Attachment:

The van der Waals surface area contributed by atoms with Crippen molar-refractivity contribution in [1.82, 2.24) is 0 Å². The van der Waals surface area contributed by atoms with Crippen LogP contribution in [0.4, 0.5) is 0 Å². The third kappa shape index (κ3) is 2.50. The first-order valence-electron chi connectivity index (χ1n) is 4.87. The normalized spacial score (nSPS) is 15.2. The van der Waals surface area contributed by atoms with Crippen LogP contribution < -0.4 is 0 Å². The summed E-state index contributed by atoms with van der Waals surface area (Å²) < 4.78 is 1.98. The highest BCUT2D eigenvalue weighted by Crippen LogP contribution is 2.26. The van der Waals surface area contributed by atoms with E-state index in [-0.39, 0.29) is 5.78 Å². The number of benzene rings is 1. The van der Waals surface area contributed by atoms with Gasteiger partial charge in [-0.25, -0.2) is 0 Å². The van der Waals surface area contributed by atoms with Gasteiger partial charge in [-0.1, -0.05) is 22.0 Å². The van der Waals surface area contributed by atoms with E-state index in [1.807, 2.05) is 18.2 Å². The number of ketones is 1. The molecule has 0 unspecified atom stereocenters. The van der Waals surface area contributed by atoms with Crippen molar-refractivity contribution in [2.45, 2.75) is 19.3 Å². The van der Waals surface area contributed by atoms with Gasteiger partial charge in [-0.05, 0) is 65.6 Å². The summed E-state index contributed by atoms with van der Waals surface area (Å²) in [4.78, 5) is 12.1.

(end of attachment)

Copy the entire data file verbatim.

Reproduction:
The van der Waals surface area contributed by atoms with Crippen molar-refractivity contribution in [1.82, 2.24) is 0 Å². The van der Waals surface area contributed by atoms with Crippen LogP contribution in [0.4, 0.5) is 0 Å². The third kappa shape index (κ3) is 2.50. The first-order valence-electron chi connectivity index (χ1n) is 4.87. The normalized spacial score (nSPS) is 15.2. The van der Waals surface area contributed by atoms with Crippen LogP contribution < -0.4 is 0 Å². The summed E-state index contributed by atoms with van der Waals surface area (Å²) < 4.78 is 1.98. The highest BCUT2D eigenvalue weighted by Crippen LogP contribution is 2.26. The van der Waals surface area contributed by atoms with E-state index in [-0.39, 0.29) is 5.78 Å². The number of benzene rings is 1. The van der Waals surface area contributed by atoms with Gasteiger partial charge in [-0.25, -0.2) is 0 Å². The van der Waals surface area contributed by atoms with Gasteiger partial charge in [-0.1, -0.05) is 22.0 Å². The van der Waals surface area contributed by atoms with E-state index in [1.807, 2.05) is 18.2 Å². The number of ketones is 1. The molecule has 0 unspecified atom stereocenters. The van der Waals surface area contributed by atoms with Crippen molar-refractivity contribution in [2.45, 2.75) is 19.3 Å². The van der Waals surface area contributed by atoms with Gasteiger partial charge in [-0.05, 0) is 65.6 Å². The summed E-state index contributed by atoms with van der Waals surface area (Å²) in [4.78, 5) is 12.1.